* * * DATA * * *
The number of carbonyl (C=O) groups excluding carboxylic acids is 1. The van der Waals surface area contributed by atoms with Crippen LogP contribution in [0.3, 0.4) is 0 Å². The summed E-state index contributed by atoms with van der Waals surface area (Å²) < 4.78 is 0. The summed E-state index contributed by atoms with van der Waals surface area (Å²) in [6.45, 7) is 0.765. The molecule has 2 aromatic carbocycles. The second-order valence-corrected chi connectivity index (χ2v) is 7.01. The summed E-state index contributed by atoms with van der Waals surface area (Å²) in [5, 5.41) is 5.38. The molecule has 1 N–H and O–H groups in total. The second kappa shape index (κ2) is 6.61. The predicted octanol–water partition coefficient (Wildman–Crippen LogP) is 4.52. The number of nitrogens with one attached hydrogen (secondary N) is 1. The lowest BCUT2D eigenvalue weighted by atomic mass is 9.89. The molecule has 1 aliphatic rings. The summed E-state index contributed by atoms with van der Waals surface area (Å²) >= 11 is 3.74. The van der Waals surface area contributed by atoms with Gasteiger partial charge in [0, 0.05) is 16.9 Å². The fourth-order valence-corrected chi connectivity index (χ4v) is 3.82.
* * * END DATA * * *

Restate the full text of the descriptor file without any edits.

The number of carbonyl (C=O) groups excluding carboxylic acids is 1. The van der Waals surface area contributed by atoms with Crippen LogP contribution in [0.3, 0.4) is 0 Å². The summed E-state index contributed by atoms with van der Waals surface area (Å²) < 4.78 is 0. The summed E-state index contributed by atoms with van der Waals surface area (Å²) in [6.45, 7) is 0.765. The molecule has 2 aromatic carbocycles. The second-order valence-corrected chi connectivity index (χ2v) is 7.01. The summed E-state index contributed by atoms with van der Waals surface area (Å²) in [5, 5.41) is 5.38. The molecule has 1 N–H and O–H groups in total. The second kappa shape index (κ2) is 6.61. The predicted octanol–water partition coefficient (Wildman–Crippen LogP) is 4.52. The number of nitrogens with one attached hydrogen (secondary N) is 1. The lowest BCUT2D eigenvalue weighted by atomic mass is 9.89. The molecule has 1 aliphatic rings. The summed E-state index contributed by atoms with van der Waals surface area (Å²) >= 11 is 3.74. The van der Waals surface area contributed by atoms with Gasteiger partial charge in [0, 0.05) is 16.9 Å². The fourth-order valence-corrected chi connectivity index (χ4v) is 3.82.